The 2021 NHL’s Stanley Cup playoffs are here.
But that’s the only normal thing this year.
For one, the regular season and the postseason are overlapping as the North Division wraps things up after an almost three-week-long COVID-19 pause for the Canucks. That happened in late March/early April, well after things already were switched up regarding the divisions.
With the road to lifting Lord Stanley’s Cup beginning on Sat., May 15, here’s a quick look at the who, the what and the why for 2021.
How was the 2021 NHL season structured?
Now that the 2021 season is (almost) done, a quick reminder of how things got here.
First off, the season was a 56-game sprint that began on Jan. 13 with 10 teams hitting the ice, including the 2020 Stanley Cup champion Lightning. Fun fact: Two of those games also featured the same matchup in the first round of this season’s playoffs; the Maple Leafs beat the Canadiens 5-4 in overtime and the Blues beat the Avalanche 4-1.
Teams were divided into four brand-spanking-new (but only for this season) divisions because of the Canadian-U.S. border closure (which was extended through May 21, for now) and to limit travel. The games were kept to inter-divisional play with teams facing their division foes eight to 10 times. The East, Central and West played each member of their division eight times; the North was a little lopsided but fans got to see 10(!) Battles of Alberta.
East Division: Boston Bruins, Buffalo Sabres, New Jersey Devils, New York Islanders, New York Rangers, Philadelphia Flyers, Pittsburgh Penguins, Washington Capitals
North Division: Calgary Flames, Edmonton Oilers, Montreal Canadiens, Ottawa Senators, Toronto Maple Leafs, Vancouver Canucks, Winnipeg Jets
West Division: Anaheim Ducks, Arizona Coyotes, Colorado Avalanche, Los Angeles Kings, Minnesota Wild, St. Louis Blues, San Jose Sharks, Vegas Golden Knights
Central Division: Carolina Hurricanes, Chicago Blackhawks, Columbus Blue Jackets, Dallas Stars, Detroit Red Wings, Florida Panthers, Nashville Predators, Tampa Bay Lightning
Which teams are in the 2021 NHL playoffs?
Gone is the qualifying round of summer bubble hockey. The normal number of teams advanced to the Stanley Cup in 2021, with 16 clubs raring to go.
These are the team’s that will compete for the Stanley Cup and their seeding.
East Division: (1) Penguins (2) Capitals (3) Bruins (4) Islanders
North Division: (1) Maple Leafs (2) Oilers (3) Jets (4) Canadiens
West Division: (1) Avalanche (2) Golden Knights (3) Wild (4) Blues
Central Division: (1) Hurricanes (2) Panthers (3) Lightning (4) Predators
Who won the 2021 Presidents’ Trophy?
It came down to the Avalanche’s last game, but thanks to a 5-1 win over the Kings, Colorado snagged the franchise’s third Presidents’ Trophy. The other two times? Back in 1997 and then in 2001, which also happens to be the last time the team won the Stanley Cup.
With the win, the Avalanche bypassed the Golden Knights for the top spot (thanks to 35 regulation wins). And, while the game was maybe not as entertaining after the Avs began to demolish the Kings, Vegas netminder Robin Lehner’s tweets kept things light.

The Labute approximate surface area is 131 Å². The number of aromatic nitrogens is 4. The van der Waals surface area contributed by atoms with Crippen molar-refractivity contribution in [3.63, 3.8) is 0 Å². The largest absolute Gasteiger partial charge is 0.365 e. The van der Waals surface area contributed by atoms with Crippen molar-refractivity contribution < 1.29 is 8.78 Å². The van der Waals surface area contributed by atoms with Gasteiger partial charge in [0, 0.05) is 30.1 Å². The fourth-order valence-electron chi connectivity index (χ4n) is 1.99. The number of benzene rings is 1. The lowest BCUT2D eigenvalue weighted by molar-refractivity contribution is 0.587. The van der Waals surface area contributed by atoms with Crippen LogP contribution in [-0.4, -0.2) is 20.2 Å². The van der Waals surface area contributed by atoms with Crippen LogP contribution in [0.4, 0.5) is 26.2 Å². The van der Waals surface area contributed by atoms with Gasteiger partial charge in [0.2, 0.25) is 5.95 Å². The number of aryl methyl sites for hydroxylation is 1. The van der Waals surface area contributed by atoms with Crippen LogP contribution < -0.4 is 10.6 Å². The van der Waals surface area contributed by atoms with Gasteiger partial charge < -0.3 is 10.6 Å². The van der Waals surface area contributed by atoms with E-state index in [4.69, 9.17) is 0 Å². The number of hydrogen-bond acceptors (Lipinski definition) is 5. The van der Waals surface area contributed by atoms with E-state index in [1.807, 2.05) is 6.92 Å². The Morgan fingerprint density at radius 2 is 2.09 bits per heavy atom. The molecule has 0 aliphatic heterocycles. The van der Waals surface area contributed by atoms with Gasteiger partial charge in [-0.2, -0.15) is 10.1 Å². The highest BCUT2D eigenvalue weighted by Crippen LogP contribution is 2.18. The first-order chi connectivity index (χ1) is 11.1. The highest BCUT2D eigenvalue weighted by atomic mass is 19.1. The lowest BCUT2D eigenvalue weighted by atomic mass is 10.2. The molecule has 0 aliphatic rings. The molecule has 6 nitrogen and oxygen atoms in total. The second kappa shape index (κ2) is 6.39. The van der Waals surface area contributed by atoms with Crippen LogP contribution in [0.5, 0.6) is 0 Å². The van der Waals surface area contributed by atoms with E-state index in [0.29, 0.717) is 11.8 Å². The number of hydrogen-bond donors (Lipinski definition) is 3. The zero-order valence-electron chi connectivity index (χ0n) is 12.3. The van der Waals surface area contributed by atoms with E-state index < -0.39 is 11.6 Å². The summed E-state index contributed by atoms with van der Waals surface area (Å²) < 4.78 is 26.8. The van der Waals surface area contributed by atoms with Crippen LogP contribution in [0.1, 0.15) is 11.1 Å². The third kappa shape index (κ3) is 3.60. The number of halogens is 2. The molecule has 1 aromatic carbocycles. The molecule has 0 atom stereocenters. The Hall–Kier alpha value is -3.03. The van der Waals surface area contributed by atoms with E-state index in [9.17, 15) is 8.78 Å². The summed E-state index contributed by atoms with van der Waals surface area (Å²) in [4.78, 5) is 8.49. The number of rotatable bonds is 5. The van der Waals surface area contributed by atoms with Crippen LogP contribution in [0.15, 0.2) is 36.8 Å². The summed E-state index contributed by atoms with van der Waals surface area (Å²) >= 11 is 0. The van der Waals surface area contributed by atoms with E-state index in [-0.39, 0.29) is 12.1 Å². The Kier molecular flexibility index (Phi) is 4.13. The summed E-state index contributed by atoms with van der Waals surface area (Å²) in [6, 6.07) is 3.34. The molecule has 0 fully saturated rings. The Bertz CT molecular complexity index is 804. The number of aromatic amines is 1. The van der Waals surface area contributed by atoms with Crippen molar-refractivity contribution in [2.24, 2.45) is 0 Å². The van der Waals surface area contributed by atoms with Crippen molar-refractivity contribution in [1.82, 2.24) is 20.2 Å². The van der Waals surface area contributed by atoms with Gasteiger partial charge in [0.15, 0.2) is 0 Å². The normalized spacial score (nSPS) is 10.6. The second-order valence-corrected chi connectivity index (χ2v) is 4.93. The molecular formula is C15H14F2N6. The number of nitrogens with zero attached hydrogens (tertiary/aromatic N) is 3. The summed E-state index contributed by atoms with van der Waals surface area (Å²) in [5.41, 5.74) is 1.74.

2021 Stanley Cup bracket
How will the 2021 NHL playoffs work?
With the tweaks to the divisions, things look a little different this year. One normal element is that each series will be a best-of-seven.
Here’s the breakdown:
East Division: (1) Penguins vs. (4) Islanders; (2) Capitals vs. (3) Bruins
North Division: (1) Maple Leafs vs. (4) Canadiens; (2) Oilers vs. (3) Jets
West Division: (1) Avalanche vs. (4) Blues; (2) Golden Knights vs. (3) Wild
Central Division: (1) Hurricanes vs. (4) Predators; (2) Panthers vs. (3) Lightning
The first seed of each division will play the fourth-place team while the No. 2 and No. 3 teams will meet.
The winners of these first-round meetings will then face off to crown a division winner.
Once the divisions wrap up their play, the four remaining teams advance to the Stanley Cup semifinals. The four teams will be re-seeded based on their regular-season point totals with the team with the most points facing the team with the fewest. The winners of the semis battle it out in the 2021 Stanley Cup Final.
Sorry, but there will not be an awarding of the Prince of Wales Trophy or Clarence S. Campbell Bowl in 2021.
Are fans allowed?
The 12 teams in the United States have been allowing fans into their buildings for a while, with some teams upping their capacity recently. In Canada, like the regular season, fans will not be in attendance.
Where will the North Division winner play?
Because of the border closure between the United States and Canada, and Canada’s quarantine requirement upon arrival, there have been some discussions regarding whether the team will need to be relocated. If cross-border travel is not allowed by the Canadian government, it sounds like the Canadian division champ will relocate to an NHL city (whose team did not make the playoffs) south of the border.
ESPN’s Greg Wyshynski reports that the NHL has told the Canadian government that it will need to know by June 1, which is one day after the first round can end, if it goes the distance.
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